A dishonest life cannot be a life of bliss. You think you are deceiving others; you are simply destroying yourself and destroying all possibilities of growth, because growth comes through sincerity, honesty, authenticity. Growth comes through accepting your truth in its total nudity. And then life is certainly a joy, then life is certainly a bliss.


Now where do we begin to understand ourselves?

Why are you frightened of being alone?

Because you are faced with yourself as you are and you find that you are empty, dull, stupid, ugly, guilty and anxious – a petty, shoddy, second-hand entity.

Face the fact; look at it, do not run away from it. The moment you run away fear begins.

To understand anything you must live with it, you must observe it, you must know all its content, its nature, its structure, its movement. Have you ever tried living with yourself? If so, you will begin to see that yourself is not a static state, it is a fresh living thing. And to live with a living thing your mind must also be alive. And it cannot be alive if it is caught in opinions, judgements and values.

In order to observe the movement of your own mind and heart, of your whole being, you must have a free mind, not a mind that agrees and disagrees, taking sides in an argument, disputing over mere words, but rather following with an intention to understand – a very difficult thing to do because most of us don’t know how to look at, or listen to, our own being any more than we know how to look at the beauty of a river or listen to the breeze among the trees.

Are you aware that you are conditioned?

That is the first thing to ask yourself, not how to be free of your conditioning. You may never be free of it, and if you say, `I must be free of it’, you may fall into another trap of another form of conditioning. So are you aware that you are conditioned? Do you know that even when you look at a tree and say, `That is an oak tree’, or `that is a banyan tree’, the naming of the tree, which is botanical knowledge, has so conditioned your mind that the word comes between you and actually seeing the tree?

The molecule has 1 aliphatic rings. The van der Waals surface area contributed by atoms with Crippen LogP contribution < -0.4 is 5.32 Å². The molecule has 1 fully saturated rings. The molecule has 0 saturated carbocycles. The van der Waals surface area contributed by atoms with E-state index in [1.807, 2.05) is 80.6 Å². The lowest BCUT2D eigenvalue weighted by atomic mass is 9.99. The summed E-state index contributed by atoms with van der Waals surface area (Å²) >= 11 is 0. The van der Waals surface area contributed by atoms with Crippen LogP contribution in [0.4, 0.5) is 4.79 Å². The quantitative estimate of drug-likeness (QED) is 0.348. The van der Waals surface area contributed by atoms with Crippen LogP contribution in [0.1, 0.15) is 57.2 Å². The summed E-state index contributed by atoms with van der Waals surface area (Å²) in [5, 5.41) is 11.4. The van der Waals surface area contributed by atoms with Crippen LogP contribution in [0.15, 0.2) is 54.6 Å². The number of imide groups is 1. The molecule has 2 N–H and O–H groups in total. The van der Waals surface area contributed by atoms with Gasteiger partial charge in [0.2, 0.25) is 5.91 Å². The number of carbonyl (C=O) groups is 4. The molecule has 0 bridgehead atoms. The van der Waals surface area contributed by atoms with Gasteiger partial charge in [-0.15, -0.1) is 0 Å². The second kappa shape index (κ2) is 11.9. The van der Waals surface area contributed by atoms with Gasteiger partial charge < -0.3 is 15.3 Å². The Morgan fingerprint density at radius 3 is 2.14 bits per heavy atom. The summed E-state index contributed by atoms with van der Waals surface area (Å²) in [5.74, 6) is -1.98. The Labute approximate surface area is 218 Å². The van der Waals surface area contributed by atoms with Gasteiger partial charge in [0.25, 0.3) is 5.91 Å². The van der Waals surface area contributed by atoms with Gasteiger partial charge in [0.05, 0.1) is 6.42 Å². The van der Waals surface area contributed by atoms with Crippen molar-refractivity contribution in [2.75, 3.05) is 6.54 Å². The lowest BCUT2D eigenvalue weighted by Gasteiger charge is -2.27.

To come in contact with the tree you have to put your hand on it and the word will not help you to touch it.

– from J. Krishnamurti, “Freedom from the Known”, Chapter 2

Now where do we begin to understand ourselves?

The Zen of Python

Python programming legend Tim Peters succinctly channels the BDFL’s guiding principles for Python’s design into 20 aphorisms, only 19 of which have been written down:

Beautiful is better than ugly.

Explicit is better than implicit.

Simple is better than complex.

Complex is better than complicated.

Flat is better than nested.

Sparse is better than dense.

Readability counts.

Special cases aren’t special enough to break the rules.

Although practicality beats purity.

Errors should never pass silently. Unless explicitly silenced.

In the face of ambiguity, refuse the temptation to guess.

There should be one– and preferably only one –obvious way to do it.

Although that way may not be obvious at first unless you’re Dutch.

Now is better than never.

Although never is often better than right now.

If the implementation is hard to explain, it’s a bad idea.

If the implementation is easy to explain, it may be a good idea.

Namespaces are one honking great idea – let’s do more of those.

…and there’s more Python geekness where this came from…

The Zen of Python

fie my fum

pull my daisy,

tip my cup,

cut my thoughts,

for coconuts,

bone my shadow,

dove my soul,

set a halo,

on my skull,

ark my darkness,

rack my lacks,

bleak my lurking,

lark my looks,

start my arden,

gate my shades,

silk my garden,

rose my days,

whore my door,

stone my dream,

milk my mind,

and make me cream,

say my oops,

ope my shell,

roll my bones,

ring my bell,

pope my parts,

pop my pot,

poke my pap,

pit my plum.